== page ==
Hide When Focus Lost
Generally users not only need to write in a text control, they need to read it too. A scrollbar is more than a control. It’s a display too that provides vital information useful for reading. If you hide the scrollbars when the text control hasn’t focus, then when the users read the text while the text control is out of focus:
The users cannot estimate how much text is in the control by simply looking at it. They cannot tell if they’re seeing everything or not. If they’re unaware, didn’t notice, or forgot that you’re hiding the scrollbar, they’re likely to assume the visible text is all there is. If they see the scrollbar disappear when the text control loses focus, they might assume (to their alarm) that you’ve truncated their input.
The users cannot tell if they’re at the beginning of the text or scrolled down somewhat. That can change the meaning of what they’re reading. If they’re unaware, didn’t notice, or forgot that you’re hiding the scrollbar, they may think the text starts off differently than it does.
The users need two clicks to read all the text or jump to an arbitrary place in the text, one to put focus in the text control and the other to click/drag the scrollbar. Normally, the user can click the scrollbar immediately to get to any text.
If the users are unaware, didn’t notice, or forgot that you’re hiding the scrollbar, they can confuse another scrollbar (e.g., one for the browser or one for a partially occluded window) for the scrollbar for the text control, resulting in them scrolling the wrong thing, and possibly losing focus on the window. Really annoying when you’re trying to read something. This is especially likely when the text control is nearly the size of the window.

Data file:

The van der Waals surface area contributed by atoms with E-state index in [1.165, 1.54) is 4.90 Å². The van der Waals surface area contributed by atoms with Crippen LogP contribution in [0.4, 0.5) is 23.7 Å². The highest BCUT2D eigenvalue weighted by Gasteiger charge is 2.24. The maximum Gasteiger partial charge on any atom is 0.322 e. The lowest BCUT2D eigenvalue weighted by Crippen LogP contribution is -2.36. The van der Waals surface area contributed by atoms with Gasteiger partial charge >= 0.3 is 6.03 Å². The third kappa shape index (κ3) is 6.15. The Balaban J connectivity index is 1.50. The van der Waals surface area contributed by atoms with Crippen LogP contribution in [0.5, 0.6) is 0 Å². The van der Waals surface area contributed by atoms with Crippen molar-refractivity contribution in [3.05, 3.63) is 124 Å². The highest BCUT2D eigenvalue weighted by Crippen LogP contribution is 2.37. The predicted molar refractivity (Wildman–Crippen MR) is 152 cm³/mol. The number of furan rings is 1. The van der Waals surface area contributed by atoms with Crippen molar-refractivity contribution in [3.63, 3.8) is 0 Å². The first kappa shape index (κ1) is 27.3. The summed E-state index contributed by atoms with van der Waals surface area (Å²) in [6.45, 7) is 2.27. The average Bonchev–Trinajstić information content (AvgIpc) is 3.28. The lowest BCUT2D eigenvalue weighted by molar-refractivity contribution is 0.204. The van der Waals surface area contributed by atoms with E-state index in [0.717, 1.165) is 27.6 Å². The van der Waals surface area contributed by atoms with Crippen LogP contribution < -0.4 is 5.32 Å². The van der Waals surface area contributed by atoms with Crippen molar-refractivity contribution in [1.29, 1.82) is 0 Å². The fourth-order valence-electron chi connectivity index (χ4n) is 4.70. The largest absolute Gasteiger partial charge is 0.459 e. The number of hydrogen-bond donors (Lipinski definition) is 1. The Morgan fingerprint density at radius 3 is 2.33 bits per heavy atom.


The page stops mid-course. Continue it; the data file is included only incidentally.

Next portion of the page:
The users need to notice, learn, and remember that scrollbars disappear when the text control loses focus, and then continuously mentally track where the focus is on the page in order to know how to interpret what they see in the text box, and avoid the confusion associated with the above bullets. That adds a mental burden.
So there’s a lot of downsides to hiding the scrollbar. The upside is a little less clutter. However, scrollbars are already quite compact and unobtrusive controls. For nearly any likely situation I can think of, hiding them is not worth it.
Most of these issues apply to other rules for hiding scrollbars, such as showing them only when the mouse moves or when the user hovers over the control. These other rules can have issues of their own too, such as distracting animation effects when slewing the mouse, which defeats the whole point of hiding the controls in the first place (i.e., to reduce distractions).
Hide Until Box is Filled
However, it may be reasonable to hide the scrollbar until the text fills the text control. The upside is, once again, a little less clutter. The downsides are:
The distraction of the scrollbars flashing into view when the user is in the middle of writing something.
The user can’t tell before writing if scrolling is supported, and may think they have to fit what they write in the visible space.
Hiding the scrollbar until there is enough text is best when the text control is big enough for the vast majority of input and the text control is small relative to the scrollbar (so, proportionally, the scroll constitutes a substantial amount of clutter). That lowers the probability of the downsides while raising the relative benefits of the upside.
On a personal note, does anyone know the genius at Microsoft who decided to infuriatingly hide the scrollbar in Word 2013 until the user mouses over the right margin? Please email me their address. I’m fixin' to egg their house this Halloween.